PITTSBURGH - The Pittsburgh Penguins are still in the driver's seat, but the ride is now a little less comfortable.
The Penguins were blown out on home ice, 8-2, by the Tampa Bay Lightning on Saturday afternoon, which means they head to Tampa for a sixth game on Monday night.
The Penguins are still in control. They can afford to lose one game, and Tampa Bay can't.
But the pressure is on the Penguins, too.
They took a 3-1 lead in the series, which means it's their series to lose.
The worst thing to happen Saturday was Tampa Bay's Steven Stamkos woke up and became a factor.
Stamkos had been invisible in the series, aside from being on the receiving end of a big check from Brooks Orpik.
His flop in the first four games followed a sluggish second half of the regular season.
Now Stamkos has had some success, and he probably has confidence now, too.
That's another weapon for the Lightning.
If the Lightning can win on Monday, look out for a seventh game where anything can happen.
The Penguins learned that lesson in 1993 when they let a vastly-inferior New York Islanders hang around, only to lose in overtime.
The Civic Arena was silent when David Vokek beat Tom Barrasso for the winning goal and dashed the Penguins' hopes of a third straight Stanley Cup.
The Penguins are still in charge of the current series.
They need to remember that on Monday night in Tampa.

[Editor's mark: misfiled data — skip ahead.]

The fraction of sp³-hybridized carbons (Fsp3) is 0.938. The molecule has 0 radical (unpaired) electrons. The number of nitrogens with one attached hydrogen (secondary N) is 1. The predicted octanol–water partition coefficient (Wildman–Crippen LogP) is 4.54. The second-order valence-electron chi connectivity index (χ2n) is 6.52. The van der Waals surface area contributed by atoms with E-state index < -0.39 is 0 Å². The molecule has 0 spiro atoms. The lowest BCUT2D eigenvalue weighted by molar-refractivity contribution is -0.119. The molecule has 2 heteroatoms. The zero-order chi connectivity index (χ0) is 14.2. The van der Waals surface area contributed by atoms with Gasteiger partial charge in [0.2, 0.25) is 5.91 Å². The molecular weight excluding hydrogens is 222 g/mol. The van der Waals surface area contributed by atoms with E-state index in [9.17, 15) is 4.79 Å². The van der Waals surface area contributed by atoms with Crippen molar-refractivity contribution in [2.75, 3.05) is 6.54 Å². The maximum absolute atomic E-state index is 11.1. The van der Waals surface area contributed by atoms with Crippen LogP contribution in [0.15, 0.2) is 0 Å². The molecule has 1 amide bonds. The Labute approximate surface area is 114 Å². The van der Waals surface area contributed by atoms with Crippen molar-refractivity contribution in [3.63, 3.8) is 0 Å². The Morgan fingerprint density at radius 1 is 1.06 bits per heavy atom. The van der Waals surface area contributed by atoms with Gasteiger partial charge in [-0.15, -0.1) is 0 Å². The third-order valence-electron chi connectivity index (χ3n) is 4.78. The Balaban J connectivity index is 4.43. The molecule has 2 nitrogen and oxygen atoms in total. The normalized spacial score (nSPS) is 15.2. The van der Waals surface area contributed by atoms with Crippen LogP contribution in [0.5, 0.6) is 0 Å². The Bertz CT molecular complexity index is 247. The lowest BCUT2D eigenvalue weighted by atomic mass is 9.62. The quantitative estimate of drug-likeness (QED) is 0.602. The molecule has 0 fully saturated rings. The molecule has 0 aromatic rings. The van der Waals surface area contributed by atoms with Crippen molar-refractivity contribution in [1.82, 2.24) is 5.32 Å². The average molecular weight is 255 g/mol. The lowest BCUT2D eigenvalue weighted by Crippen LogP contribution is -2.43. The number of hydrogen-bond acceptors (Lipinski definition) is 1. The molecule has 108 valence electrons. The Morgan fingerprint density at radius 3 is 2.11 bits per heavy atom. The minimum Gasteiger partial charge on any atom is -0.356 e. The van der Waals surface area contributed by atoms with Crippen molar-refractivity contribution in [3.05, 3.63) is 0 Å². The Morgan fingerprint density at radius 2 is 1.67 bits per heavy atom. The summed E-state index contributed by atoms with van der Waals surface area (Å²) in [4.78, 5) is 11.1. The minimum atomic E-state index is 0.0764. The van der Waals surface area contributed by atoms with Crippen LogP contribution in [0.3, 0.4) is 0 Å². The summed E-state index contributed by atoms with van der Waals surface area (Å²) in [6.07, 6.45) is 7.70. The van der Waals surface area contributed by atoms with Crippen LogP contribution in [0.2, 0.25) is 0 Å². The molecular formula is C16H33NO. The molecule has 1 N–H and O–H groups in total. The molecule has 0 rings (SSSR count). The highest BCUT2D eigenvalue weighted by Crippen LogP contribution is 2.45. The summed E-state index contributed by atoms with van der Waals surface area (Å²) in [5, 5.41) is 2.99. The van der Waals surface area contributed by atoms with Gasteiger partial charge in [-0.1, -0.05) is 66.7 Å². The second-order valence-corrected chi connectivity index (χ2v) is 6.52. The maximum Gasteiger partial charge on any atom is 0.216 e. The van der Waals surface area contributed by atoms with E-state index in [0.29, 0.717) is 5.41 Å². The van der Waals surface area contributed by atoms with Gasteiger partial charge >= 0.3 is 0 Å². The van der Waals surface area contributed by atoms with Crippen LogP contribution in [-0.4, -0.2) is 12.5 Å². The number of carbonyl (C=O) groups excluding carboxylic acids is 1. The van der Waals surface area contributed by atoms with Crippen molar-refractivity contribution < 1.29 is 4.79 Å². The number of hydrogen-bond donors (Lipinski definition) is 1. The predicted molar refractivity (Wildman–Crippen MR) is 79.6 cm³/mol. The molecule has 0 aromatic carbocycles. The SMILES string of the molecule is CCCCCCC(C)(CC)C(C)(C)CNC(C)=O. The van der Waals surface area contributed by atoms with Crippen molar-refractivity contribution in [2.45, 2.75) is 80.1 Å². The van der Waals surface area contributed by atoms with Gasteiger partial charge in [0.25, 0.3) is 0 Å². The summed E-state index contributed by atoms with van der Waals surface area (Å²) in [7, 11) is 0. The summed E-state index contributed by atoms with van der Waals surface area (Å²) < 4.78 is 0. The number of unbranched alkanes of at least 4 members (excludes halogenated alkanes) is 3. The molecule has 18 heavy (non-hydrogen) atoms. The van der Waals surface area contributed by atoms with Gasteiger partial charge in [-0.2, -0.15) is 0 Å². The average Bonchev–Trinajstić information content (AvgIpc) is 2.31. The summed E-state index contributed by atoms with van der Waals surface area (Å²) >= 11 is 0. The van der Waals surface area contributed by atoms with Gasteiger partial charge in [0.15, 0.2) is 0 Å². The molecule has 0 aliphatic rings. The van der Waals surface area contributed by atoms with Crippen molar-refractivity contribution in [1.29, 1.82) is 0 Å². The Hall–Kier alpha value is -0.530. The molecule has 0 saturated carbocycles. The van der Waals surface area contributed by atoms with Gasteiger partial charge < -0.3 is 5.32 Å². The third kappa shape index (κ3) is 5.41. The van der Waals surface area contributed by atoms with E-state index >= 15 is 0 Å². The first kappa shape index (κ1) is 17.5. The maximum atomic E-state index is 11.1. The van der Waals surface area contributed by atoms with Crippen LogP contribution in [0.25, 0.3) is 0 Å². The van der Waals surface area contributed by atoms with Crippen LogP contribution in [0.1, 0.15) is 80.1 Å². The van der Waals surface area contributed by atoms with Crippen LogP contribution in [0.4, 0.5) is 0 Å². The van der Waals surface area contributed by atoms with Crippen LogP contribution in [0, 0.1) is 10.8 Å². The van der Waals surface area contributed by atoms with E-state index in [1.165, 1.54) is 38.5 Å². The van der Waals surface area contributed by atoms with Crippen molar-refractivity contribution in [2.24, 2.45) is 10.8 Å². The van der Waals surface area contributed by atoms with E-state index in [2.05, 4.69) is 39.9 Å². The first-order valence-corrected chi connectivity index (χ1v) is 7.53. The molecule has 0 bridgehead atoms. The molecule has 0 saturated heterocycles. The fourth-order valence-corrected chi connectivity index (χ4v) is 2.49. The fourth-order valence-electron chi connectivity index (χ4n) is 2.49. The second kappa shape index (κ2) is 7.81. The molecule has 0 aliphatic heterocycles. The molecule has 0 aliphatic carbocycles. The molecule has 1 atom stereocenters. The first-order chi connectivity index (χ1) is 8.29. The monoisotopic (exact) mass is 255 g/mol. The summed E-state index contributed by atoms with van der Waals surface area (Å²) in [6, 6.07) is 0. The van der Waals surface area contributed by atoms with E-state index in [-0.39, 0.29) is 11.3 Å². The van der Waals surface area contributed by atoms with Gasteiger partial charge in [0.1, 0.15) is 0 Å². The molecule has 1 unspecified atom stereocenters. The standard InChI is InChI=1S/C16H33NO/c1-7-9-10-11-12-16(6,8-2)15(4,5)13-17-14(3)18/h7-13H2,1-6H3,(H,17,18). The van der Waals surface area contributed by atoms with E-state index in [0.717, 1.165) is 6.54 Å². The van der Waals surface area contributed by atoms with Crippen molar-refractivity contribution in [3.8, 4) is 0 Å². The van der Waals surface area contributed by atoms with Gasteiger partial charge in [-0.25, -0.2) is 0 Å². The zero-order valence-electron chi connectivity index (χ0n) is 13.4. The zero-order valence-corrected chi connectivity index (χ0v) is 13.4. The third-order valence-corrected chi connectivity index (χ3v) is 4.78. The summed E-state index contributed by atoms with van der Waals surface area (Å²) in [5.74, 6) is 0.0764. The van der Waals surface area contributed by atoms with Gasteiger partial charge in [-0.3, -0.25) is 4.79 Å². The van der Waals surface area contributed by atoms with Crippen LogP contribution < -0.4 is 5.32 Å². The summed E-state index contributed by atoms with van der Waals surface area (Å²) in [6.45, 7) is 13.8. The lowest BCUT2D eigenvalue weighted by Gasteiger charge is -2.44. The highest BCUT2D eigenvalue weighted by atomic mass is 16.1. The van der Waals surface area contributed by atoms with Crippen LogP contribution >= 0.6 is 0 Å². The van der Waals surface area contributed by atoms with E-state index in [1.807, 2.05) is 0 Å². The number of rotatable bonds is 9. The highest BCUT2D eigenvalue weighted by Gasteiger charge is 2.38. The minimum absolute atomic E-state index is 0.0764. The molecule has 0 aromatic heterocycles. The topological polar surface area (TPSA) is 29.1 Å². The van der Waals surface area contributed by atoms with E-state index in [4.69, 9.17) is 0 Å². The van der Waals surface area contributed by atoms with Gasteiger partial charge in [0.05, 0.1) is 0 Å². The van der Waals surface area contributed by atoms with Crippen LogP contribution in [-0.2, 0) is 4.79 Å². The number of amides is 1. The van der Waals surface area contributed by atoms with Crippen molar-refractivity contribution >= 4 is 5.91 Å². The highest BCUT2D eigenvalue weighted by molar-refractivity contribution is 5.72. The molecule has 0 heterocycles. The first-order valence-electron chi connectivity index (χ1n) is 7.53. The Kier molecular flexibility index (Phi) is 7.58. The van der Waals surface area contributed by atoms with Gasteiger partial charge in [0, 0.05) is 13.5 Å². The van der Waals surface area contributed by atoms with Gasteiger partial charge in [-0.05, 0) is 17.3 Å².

Penguins goalie Marc-Andre Fleury must have been dizzy from all the passes Tampa Bay made to set up the first goal in Saturday's blowout win.
That kind of play hadn't been seen since the Edmonton Oilers were flying high in the Gretzky era.
By now you've seen the video of the big guy being Tasered and clubbed at PNC Park.
Remember the woman screaming in the background? There's a separate video of her being arrested.
She identified herself as a producer for KDKA-TV, and she was.
She was fired last week.
After decades of mediocrity, you'd think Duquesne would be happy with coach Ron Everhart's upgrade of the program.
But spies report there's been some friction between Everhart and athletic director Greg Amodio, to the point that the AD complained that last year's team underachieved.
The late-season swoon was troubling, but remember that Duquesne isn't that far removed from a 3-24 season under Danny Nee.
Mehno can be reached at email@example.com